Jewish worshippers pray in front of the Western Wall on Tisha B'Av, a day of fasting and lament, in Jerusalem's Old City August 1, 2017. REUTERS/Amir Cohen

The rabbinate’s legal position on the Kotel is far from ridiculous


If you are still interested in the Western Wall controversy, your time has come. Next week, Israel’s High Court will finally discuss a petition aimed at legally changing the status quo near the Kotel. Since the government reversed itself on the Kotel compromise three months ago, the court is currently the only channel still available to make the desired change — that is, to establish a Kotel platform at which non-Orthodox practice is allowed.

What the court is going to do is of course unknown. But two days ago, the rabbinate revealed its legal cards. And this achievement should not be taken lightly. The rabbinate was put in a tough spot by the attorney general, when he clarified that in his view the rabbinate’s position — not to accept any arrangement that allows non-Orthodox practice near the Kotel — is unacceptable to him. So the rabbinate decided to hire its own attorney, not a common procedure for an official body that is usually represented by state attorneys.

To make this very long story short, the rabbinate now has a legal representative and a legal position. And as much as it is an annoying position — in the eyes of those seeking a solution that accommodates non-Orthodox (and liberal Orthodox) practice at the Kotel — it is not a ridiculous position. The rabbinate argues that the court has no legal authority to determine matters of practice near the Kotel.

The term “practice” is key to this argument, and those familiar with the legal history of the battle over the Kotel will easily identify the source of the rabbinate’s position. This position is very similar to the minority position of Justice Izhak Englard from 2003, in a court decision (Hebrew) that forced the government to establish an area for non-Orthodox prayer near Robinson’s Arch. True, Englard was unable to convince the other justices. But this does not mean that his position has no merit. Nor does it mean it does not deserve to have another day in court.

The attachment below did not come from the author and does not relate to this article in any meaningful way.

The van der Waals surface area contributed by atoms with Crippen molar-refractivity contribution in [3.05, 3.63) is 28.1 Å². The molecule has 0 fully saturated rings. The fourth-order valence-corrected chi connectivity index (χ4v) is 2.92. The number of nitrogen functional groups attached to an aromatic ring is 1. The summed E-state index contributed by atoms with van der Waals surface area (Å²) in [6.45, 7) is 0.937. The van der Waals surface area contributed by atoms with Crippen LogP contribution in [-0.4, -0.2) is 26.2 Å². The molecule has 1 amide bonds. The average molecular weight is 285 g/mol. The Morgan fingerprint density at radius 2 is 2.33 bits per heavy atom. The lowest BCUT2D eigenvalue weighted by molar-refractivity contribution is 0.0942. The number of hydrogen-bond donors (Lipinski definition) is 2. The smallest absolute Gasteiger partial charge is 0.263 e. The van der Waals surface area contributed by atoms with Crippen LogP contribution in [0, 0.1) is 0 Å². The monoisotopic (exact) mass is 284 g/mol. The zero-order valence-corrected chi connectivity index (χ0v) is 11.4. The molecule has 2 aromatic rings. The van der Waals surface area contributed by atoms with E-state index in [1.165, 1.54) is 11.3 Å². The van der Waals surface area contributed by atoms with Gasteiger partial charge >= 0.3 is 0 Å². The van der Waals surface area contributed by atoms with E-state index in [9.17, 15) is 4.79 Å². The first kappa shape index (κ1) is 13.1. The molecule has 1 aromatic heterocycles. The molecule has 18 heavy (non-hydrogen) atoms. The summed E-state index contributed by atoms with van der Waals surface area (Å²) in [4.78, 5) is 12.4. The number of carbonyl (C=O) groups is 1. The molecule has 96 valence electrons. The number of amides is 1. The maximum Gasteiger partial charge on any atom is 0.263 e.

Englard, pure and simple, argued that the court can legally decide matters concerning access to holy sites or criminal acts in holy sites, but cannot legally involve itself in matters concerning religious practice in holy sites.

“Would the court even consider getting involved in the practices of various Christian groups in the Church of the Holy Sepulchre and change the status quo?” Englard asked. His answer was negative. The court would never do such a thing. His answer was that the court has no jurisdiction over such matters. And since the Kotel is defined by law as a holy site, Englard, basing his argument on a previous opinion by Justice Menachem Elon, asserted that the Kotel area should be treated as a synagogue. The court has no place telling a rabbi how, halachically, to run a synagogue.

Of course, there are many good arguments against Englard’s — now the rabbinate’s — position. But the fact that it is based on a mandatory law from a hundred years ago is not necessarily one of them. A 1924 law stipulates that “no cause or matter in connection with the holy places or religious buildings or sites in Palestine or the rights or claims relating to the different religious communities in Palestine shall be heard or determined by any court in Palestine.”